Ask almost any Stanford player about the program's rigorous offseason physical training regimen, and the usual response is a cringe mixed with a deep breath.
But ask defensive lineman Solomon Thomas about the work, and it's hard to detect more than a shrug.
"It was fun," Thomas said. "How can you not enjoy grinding with your teammates at 6 a.m.?"
Those early-morning human tug-of-wars, sprints, John Deere cart pulls, and muscle-searing slow-release pull-ups -- some of the hallmarks of the program that sports performance director Shannon Turley has used to build the foundation of Stanford's celebrated trench strength - -- that's Thomas' version of "fun."
Perhaps it's not surprising, then, to learn that the junior sought out additional work -- in the form of boxing -- to prepare for what has already been a disruptive 2016 season. Through three games, Thomas has recorded 1.5 sacks, three quarterback hits and a touchdown off a fumble recovery at the end of Stanford's recent 22-13 win at UCLA.
Thomas traces some of his success back to a simple YouTube search, where he saw videos of NFL defensive linemen logging training time in the boxing ring.
"I wanted to make my hands more active, more violent and more quick," Thomas said. "I wanted to better understand my weight distribution and body language."
Through some online research, Thomas found Stan Martyniouk -- an accomplished boxer esteemed by legend Manny Pacquiao for his explosiveness. Pacquiao picked Martyniouk as his training partner to help him ready for his 2014 fight against Chris Algieri, and Thomas picked Martyniouk to be the trainer who would introduce him to the sport of boxing this past summer.
"I wasn't just going to go through the motions," Thomas said. "I was going to respect Stan and his time, and give him all I had. Because everything we were doing -- hips, hands, hand-eye coordination and hand coordination -- I knew it would all translate to the D-line. Everything made sense to me."
Martyniouk and Thomas began work at the Undisputed Boxing Gym in San Carlos, located in a nondescript strip mall about 20 minutes north of Stanford's campus. An autographed Frank Gore jersey is on display near the gym's ring. The Indianapolis Colts running back boxed there when he played for the San Francisco 49ers, while Oakland Raiders receiver Michael Crabtree and Los Angeles Dodgers outfielder Joc Pederson are still offseason regulars.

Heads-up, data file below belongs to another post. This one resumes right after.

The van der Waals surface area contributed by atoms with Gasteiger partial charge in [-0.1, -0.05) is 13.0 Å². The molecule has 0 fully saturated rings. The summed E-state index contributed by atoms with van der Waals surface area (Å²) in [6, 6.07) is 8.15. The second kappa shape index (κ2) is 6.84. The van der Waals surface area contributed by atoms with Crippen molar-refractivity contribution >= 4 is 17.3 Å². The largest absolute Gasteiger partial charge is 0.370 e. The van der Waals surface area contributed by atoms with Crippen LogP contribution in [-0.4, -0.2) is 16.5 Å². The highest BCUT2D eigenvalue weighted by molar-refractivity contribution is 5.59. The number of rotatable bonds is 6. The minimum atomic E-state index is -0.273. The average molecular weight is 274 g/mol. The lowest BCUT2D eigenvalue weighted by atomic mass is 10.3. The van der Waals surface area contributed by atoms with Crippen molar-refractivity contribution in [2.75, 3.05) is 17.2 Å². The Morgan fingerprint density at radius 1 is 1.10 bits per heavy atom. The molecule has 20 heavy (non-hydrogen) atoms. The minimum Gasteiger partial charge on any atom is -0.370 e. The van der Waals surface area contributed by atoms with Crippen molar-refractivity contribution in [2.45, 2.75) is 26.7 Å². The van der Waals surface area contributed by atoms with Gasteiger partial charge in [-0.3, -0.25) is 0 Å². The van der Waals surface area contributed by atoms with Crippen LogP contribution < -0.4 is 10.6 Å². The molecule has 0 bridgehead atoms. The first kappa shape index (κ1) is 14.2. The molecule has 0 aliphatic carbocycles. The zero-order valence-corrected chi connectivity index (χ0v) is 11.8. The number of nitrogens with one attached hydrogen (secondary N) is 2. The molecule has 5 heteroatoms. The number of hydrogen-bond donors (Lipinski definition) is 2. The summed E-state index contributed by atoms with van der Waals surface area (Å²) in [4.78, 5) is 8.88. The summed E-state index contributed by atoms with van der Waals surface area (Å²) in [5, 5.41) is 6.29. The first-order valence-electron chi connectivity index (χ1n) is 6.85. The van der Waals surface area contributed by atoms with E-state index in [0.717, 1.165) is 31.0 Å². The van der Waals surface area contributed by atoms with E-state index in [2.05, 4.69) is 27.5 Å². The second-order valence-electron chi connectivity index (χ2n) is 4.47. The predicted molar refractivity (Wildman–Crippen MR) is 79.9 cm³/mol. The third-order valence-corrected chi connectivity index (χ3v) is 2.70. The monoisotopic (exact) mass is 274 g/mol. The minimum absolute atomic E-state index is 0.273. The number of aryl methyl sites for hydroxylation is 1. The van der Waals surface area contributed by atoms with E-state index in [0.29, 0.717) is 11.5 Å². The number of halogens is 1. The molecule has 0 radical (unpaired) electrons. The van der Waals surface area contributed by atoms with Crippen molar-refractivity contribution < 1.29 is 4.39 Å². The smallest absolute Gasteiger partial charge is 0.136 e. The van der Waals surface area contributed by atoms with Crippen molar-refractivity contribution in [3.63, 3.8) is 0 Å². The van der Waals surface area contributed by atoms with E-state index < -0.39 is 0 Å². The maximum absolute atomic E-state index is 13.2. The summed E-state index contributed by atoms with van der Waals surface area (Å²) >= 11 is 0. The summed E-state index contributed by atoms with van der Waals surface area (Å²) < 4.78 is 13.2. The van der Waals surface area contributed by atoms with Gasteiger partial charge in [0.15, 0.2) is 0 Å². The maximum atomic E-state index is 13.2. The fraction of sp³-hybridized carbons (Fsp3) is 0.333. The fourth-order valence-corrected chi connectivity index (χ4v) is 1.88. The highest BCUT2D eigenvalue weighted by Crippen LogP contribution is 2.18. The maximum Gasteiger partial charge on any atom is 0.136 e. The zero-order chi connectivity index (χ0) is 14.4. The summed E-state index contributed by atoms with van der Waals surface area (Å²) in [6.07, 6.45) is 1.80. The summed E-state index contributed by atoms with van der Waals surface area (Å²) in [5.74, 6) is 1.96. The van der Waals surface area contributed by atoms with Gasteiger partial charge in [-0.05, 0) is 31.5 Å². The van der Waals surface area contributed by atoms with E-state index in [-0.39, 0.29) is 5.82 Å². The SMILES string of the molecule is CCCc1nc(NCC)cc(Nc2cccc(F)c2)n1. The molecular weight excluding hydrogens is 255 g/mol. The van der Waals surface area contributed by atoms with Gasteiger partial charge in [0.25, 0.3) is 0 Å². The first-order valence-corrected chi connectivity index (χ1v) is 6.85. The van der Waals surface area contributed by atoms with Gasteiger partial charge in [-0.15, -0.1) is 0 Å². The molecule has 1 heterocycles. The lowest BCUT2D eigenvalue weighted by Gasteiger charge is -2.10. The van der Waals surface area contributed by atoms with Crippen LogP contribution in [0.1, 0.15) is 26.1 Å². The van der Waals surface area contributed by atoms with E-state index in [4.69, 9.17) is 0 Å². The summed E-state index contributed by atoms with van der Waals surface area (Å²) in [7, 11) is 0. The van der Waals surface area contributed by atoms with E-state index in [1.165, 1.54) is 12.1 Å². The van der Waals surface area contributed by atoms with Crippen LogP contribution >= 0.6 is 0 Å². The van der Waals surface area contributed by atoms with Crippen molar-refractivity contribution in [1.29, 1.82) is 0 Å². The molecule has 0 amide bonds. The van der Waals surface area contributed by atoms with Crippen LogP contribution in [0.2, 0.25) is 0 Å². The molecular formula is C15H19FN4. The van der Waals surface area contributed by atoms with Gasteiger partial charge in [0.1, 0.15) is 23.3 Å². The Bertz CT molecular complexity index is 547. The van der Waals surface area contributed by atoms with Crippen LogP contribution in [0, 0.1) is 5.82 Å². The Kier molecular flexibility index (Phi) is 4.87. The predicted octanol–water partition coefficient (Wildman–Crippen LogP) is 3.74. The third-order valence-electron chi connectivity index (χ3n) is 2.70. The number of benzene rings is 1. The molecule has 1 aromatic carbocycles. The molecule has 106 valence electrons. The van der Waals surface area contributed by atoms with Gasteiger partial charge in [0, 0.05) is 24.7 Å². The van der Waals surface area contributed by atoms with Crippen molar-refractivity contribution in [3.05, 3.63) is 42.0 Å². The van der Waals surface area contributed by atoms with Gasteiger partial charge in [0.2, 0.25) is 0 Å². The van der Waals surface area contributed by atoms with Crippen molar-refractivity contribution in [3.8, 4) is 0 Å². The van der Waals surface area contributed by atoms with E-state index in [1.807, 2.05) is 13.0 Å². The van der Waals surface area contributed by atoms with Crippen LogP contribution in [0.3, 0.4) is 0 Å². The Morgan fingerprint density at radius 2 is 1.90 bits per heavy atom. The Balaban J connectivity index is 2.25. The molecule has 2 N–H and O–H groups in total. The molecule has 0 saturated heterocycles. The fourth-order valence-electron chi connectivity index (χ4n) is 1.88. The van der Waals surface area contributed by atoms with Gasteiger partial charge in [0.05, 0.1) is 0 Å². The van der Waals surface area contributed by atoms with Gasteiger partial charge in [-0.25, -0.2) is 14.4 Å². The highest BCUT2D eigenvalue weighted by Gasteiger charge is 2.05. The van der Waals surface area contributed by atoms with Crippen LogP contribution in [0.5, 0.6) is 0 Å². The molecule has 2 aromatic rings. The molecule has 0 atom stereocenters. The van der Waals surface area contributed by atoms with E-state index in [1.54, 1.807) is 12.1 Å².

Thomas became the next star athlete to throw his name into that mix. His 6-foot-3, 273-pound frame was one of the biggest to ever step into the boxing gym, but it had a way of flying under the radar. At first, Martyniouk didn't know Thomas was one of the best defensive players in college football.
"All I knew was that Solomon played football," Martyniouk said. "But he was quiet and he didn't say much. He just came to work."
It didn't take long for Martyniouk and the Undisputed Boxing Gym to witness what Stanford coaches have seen since Thomas' early days on campus: a muscle-laden specimen who can reach 11 feet into the air on his vertical jumps -- even while weighing 273 pounds.
"I was amazed at how quick and explosive he was, for how big he was," Martinyouk said. "He's just super muscular, super strong and fit."
But even in peak physical condition for football, Thomas initially struggled. Martinyouk had him repeatedly slam a tire with a 12-pound hammer before stepping into the boxing ring for long sessions that demanded ferocious punching power and nimble footwork.
"I was dying in our workouts," Thomas said.
Martyniouk then had the lineman emulate videos of heavyweights such as Lennox Lewis and Mike Tyson so that he could settle into a boxing style that suited his big lineman's frame. The two sparred in training fashion, though Thomas never entered a full-fledged fight to avoid risking injury that would jeopardize his upcoming football season.
"Honestly, he'd probably do really well if we put him into the ring right now," Martyniouk said. "From day one, Solomon just pushed himself to the limit. He would not stop until I told him to stop. Some clients have to take breaks, but he doesn't take breaks. When I told him to do something, he did it. He's a machine."
Thomas shrugs off Martyniouk's compliments just as nonchalantly as he dismisses talk about the difficulty of Stanford's brutal offseason training regimen. Thomas doesn't avoid physical grinds; he seeks them out.
"I liked boxing so much this summer that I was already planning on coming back this winter," he said. "It's a new world to find myself in."
And although Thomas doubts he'll ever go the amateur fighting route after his football career is over, he can't completely rule it out, and hopes to take the entire Stanford football team to see one of Martyniouk's fights in the future.
"Maybe my competitive nature will make me try one fight when football is over," Thomas smiled.
That would be one scary fight for a potential opponent. Stanford defensive line coach Diron Reynolds says that "Solomon is the one kid you want to grow up and look like." That means that Thomas is not the guy you'd want to see on the opposite side of a boxing ring -- or the line of scrimmage, for that matter.